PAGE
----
The National Highway A1 was extended by the Federal Government in 2020 to the intersection of Captain Cook and Kennedy Highways and Mount Milman Drive, Smithfield, north of Cairns. In 2019, just before this road re-classification, the Federal Government announced it would undertake the majority of funding ($287M of $359M) for road upgrades to Smithfield. The need to upgrade Captain Cook Highway to enhance connectivity was recognised by the Federal Government in its July 2020 release of the 2019 National Land Transport Network (NLTN) Determination Review, and works on the first phase between James Street and Airport Avenue are to begin in late 2021.

Cairns Ring Road (Cairns Western Arterial Road section)

The effectiveness and safety of the road transport network in and around Cairns will continue to be adversely impacted until the CWAR is fully duplicated from Redlynch to Smithfield and major intersections are upgraded.

Cairns Arterial Road Network

The Cairns Arterial Road network has been underfunded for many years in terms of capacity upgrades, with residential and industrial land development outpacing road project investments.

The CWAR is considered a priority infrastructure project as the road is heavily congested on a daily basis. Furthermore, when the Captain Cook Highway is flooded during wet season or natural disaster, the CWAR is the only flood-free access route between Cairns, the Northern Beaches, and the Kennedy Highway.

Upgrading the state-owned Western Arterial section of the Cairns Ring Road, which carries approximately 42,000 vehicles per day2, is essential to connecting Cairns’ freight routes with the region’s premier agriculture producing areas (Atherton Tablelands, Cape York Peninsula, and Mossman), while also meeting demand for daily commuter traffic. At the 2020 State Election, the State Government pledged $60M to the CWAR. In the May 2021-22 budget, the Federal Government committed $240M for the duplication of the remaining single carriageway section of the road. It is now imperative that the State Government commits to the balance of funding and that planning gets underway to ensure the duplication work is undertaken as soon as possible.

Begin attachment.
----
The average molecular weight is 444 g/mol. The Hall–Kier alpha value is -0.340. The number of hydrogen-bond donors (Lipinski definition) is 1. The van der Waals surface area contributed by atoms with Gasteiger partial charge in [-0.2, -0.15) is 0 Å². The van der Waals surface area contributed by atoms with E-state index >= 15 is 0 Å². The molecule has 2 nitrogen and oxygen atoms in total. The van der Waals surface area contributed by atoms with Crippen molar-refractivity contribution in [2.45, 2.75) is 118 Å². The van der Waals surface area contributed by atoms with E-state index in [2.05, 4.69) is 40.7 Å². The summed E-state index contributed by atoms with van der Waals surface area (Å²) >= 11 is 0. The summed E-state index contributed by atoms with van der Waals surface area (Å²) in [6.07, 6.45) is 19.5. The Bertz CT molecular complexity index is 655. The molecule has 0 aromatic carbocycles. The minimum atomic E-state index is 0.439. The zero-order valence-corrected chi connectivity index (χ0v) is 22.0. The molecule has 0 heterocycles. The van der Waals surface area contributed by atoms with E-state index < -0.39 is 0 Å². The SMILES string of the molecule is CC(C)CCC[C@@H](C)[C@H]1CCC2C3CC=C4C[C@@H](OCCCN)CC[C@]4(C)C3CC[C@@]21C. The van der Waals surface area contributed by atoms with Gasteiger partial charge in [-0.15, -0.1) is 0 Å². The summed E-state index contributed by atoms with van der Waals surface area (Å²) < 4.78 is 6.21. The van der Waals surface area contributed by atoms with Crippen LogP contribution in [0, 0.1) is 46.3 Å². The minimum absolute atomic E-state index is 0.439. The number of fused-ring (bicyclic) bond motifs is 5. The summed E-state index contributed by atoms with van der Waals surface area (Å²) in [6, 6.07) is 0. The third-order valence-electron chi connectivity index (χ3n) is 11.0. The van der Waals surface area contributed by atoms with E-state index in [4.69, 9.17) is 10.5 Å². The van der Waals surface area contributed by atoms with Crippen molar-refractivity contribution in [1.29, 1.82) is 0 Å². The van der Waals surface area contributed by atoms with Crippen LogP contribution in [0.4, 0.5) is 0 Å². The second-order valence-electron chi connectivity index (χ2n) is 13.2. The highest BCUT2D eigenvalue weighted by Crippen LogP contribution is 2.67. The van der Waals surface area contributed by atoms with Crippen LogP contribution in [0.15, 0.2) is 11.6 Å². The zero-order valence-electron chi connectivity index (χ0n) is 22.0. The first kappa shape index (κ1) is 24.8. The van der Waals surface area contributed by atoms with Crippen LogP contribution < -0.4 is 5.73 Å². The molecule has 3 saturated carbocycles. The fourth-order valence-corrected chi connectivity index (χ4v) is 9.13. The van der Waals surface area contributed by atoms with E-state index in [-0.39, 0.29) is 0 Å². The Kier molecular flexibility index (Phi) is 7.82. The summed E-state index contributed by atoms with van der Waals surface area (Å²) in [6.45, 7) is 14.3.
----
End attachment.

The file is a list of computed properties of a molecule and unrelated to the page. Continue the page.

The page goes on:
Infrastructure Australia has listed both the Bruce Highway and the CWAR on its 2021 list of infrastructure priorities4.

Next Steps

A number of significant investments announced to address safety and efficiency challenges on the TNQ road network must be commenced as soon as possible.

Bruce Highway, Cairns to Townsville

 Develop a strategic transport plan for the Bruce Highway, which links northern Australia’s two largest centres, Cairns and Townsville.

Bruce Highway, Innisfail Bypass

Continue to preserve the existing bypass corridor and continue transport project planning ($9M) with a view to completion by 2024-25.

Bruce Highway, Ingham to Cardwell Range Deviation

Continue to preserve the existing transport corridor and commence transport project planning ($48M) with a view to completion by 2024-25.

Captain Cook Highway

Complete planning for upgrade between Cairns and Smithfield and include $359M (State and Federal) allocated for construction in budget forward estimates for 2022-2025.

Cairns Western Arterial Road

Now that the Federal Government has committed to $240M in the 2021-22 budget, it is imperative that planning for the duplication of the road between Smithfield and Redlynch be completed to enable works to commence as soon as possible.

Our Recommendation

  • That through the Bruce Highway program, the State and Federal Governments honour their promise to upgrade North Queensland sections of the National Highway A1 ($57M) and commit to developing a strategic transport plan linking Cairns and Townsville.
  • That the Federal Government commitment of $287.2M for Captain Cook Highway upgrade and $240M for the CWAR duplication be allocated in forward estimates.

Sources

  1. profile.id.com.au/cairns/population-estimate
  2. infrastructureaustralia.gov.au/map/cairns-western-arterial-road-capacity 3
  3. data.qld.gov.au/dataset/crash-data-fromqueensland-roads 4
  4. infrastructureaustralia.gov.au/publications/Infrastructure_Priority_List_2021